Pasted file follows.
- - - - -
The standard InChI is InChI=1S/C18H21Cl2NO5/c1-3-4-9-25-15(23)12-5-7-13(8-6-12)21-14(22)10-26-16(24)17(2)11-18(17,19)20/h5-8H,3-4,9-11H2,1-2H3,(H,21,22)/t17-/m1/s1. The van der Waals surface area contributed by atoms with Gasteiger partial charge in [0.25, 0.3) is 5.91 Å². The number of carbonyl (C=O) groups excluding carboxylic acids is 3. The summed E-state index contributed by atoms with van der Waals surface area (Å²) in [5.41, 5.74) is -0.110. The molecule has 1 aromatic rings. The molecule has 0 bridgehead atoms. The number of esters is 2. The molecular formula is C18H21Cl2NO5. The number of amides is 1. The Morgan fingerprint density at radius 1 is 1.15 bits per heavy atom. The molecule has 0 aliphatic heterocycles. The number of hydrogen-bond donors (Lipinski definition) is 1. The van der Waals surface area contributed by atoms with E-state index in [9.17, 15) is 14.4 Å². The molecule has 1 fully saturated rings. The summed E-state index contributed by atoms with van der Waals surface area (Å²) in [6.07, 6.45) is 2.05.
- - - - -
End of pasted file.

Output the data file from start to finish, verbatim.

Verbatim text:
The standard InChI is InChI=1S/C18H21Cl2NO5/c1-3-4-9-25-15(23)12-5-7-13(8-6-12)21-14(22)10-26-16(24)17(2)11-18(17,19)20/h5-8H,3-4,9-11H2,1-2H3,(H,21,22)/t17-/m1/s1. The van der Waals surface area contributed by atoms with Gasteiger partial charge in [0.25, 0.3) is 5.91 Å². The number of carbonyl (C=O) groups excluding carboxylic acids is 3. The summed E-state index contributed by atoms with van der Waals surface area (Å²) in [5.41, 5.74) is -0.110. The molecule has 1 aromatic rings. The molecule has 0 bridgehead atoms. The number of esters is 2. The molecular formula is C18H21Cl2NO5. The number of amides is 1. The Morgan fingerprint density at radius 1 is 1.15 bits per heavy atom. The molecule has 0 aliphatic heterocycles. The number of hydrogen-bond donors (Lipinski definition) is 1. The van der Waals surface area contributed by atoms with E-state index in [9.17, 15) is 14.4 Å². The molecule has 1 fully saturated rings. The summed E-state index contributed by atoms with van der Waals surface area (Å²) in [6.07, 6.45) is 2.05.